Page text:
High School Football
10:00am: Talkline with Hoppy Kercheval

Uni Watch critiques WVU’s new look

The removal of jersey arches pleases Uni Watch columnist Paul Lukas, though the numeral font strikes him as being a little pointy.

 

MORGANTOWN, W.Va. — ESPN’s Paul Lukas, imminently beloved and lovingly berated as the Uni Watch guy by legions of sports fans who actually know what a raised nose bumper is, began writing his uniform column in 1999, back when Oregon looked like this. He favors traditional unis (but recognizes modern-cool when he sees it) and detests purple (but defends K-State and TCU for staying true to school colors).

His knowledge of apparel always apparent, Lukas spoke with MetroNews about the redesigned togs West Virginia will don Saturday …

Out with the old: “I was not a fan of the previous West Virginia design with the swooping arches coming down the sides of the jersey. I didn’t like it when other schools started doing the same thing, (because) it wasn’t really like a proprietary West Virginia design. It was just a Nike design that they gave to a bunch of their schools. I like that the Mountaineers are going away from that.”

First take on WVU’s new threads? “Overall it’s a decent-looking uniform, and I think it’s an improvement over their previous uniform. You hope they don’t wear 27 different combinations in 27 different games, but in general it’s a solid-looking uniform.”

Perhaps tools shouldn’t become fonts: “As is the case with a lot of Nike designs, there are some details that make you roll your eyes a little bit. The numerals have these pointy little edges that are supposed to be like mining pickaxes. I appreciate they’re trying to create a storyline behind the design, but Nike tends to do that in ways that always seem like a bit of a stretch.”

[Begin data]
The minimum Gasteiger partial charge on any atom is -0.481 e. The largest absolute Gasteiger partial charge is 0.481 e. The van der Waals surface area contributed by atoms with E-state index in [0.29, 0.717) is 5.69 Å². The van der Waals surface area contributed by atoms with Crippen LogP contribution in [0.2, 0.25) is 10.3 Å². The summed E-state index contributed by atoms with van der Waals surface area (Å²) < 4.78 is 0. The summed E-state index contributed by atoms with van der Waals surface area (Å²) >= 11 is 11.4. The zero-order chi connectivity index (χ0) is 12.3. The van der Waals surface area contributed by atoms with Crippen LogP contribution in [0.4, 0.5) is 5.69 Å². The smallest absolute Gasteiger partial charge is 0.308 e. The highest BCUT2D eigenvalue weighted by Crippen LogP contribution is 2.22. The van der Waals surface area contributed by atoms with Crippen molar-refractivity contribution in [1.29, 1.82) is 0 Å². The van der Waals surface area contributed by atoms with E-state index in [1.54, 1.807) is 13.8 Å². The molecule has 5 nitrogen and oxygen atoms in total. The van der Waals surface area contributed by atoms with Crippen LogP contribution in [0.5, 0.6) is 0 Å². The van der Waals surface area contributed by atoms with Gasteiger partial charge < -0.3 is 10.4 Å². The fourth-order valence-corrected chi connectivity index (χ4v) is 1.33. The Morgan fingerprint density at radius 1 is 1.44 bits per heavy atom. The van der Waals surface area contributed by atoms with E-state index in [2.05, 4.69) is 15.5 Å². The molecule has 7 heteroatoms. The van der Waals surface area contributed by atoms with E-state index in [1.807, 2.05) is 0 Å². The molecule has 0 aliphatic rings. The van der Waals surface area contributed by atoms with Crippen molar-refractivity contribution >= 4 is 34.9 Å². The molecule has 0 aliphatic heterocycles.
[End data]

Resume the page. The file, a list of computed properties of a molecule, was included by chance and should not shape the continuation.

A self-described “classicist” tolerates the spectrum of bad design that make his blog so popular: “If you’re constantly changing, you’re never going to have an iconic look. You’re never going to have a chance to establish an iconic look because you don’t really stand for anything. Oregon has made that work for them, because what they stand for is constant change. You expect to be surprised you expect them to come up with something crazy very week.”

Schools should embrace a consistent look, because they can’t out-Oregon Oregon: “For a lot of schools (constant changes) stands for ‘We don’t stand for anything,’ or ‘We’re just the flavor of the month, or ‘We just want you to buy a new jersey.’ It has less to do with experimentation than a short-attention span factor that we see throughout our culture … where everyone needs and becomes trained to expect a jolt of stimulation on a shorter time cycle. So teams used to change their uniforms once a generation, and then it became once every 10 years and then it was once every five years. Now it’s once a year or once a week.”

But five-star recruits demand this! “We do hear how recruits supposedly like all those changes, but for schools like Alabama, Texas or Auburn, I don’t notice them having trouble with recruiting despite sticking with their traditional look.”

Now, about that Maryland team WVU will face in Week 4 … “The lesson there is: If you dress like a clown and you win, you look like a winner. If you dress like a clown and you lose, you just look like a clown. And that’s kind of the situation Maryland finds itself in.”

Lukas released his Uni Watch college football preview column on Tuesday—the most engaging time-suck I and my coworkers have ever experienced. Just when we presumed to be well-fitted for the upcoming season, Lukas unveiled an addendum on Thursday, because every patch, decal and alternative mouthguard are important.

At the top of the post, check out the full audio of my chat with Lukas, during which he undresses North Carolina for the uniforms they debuted Thursday night.





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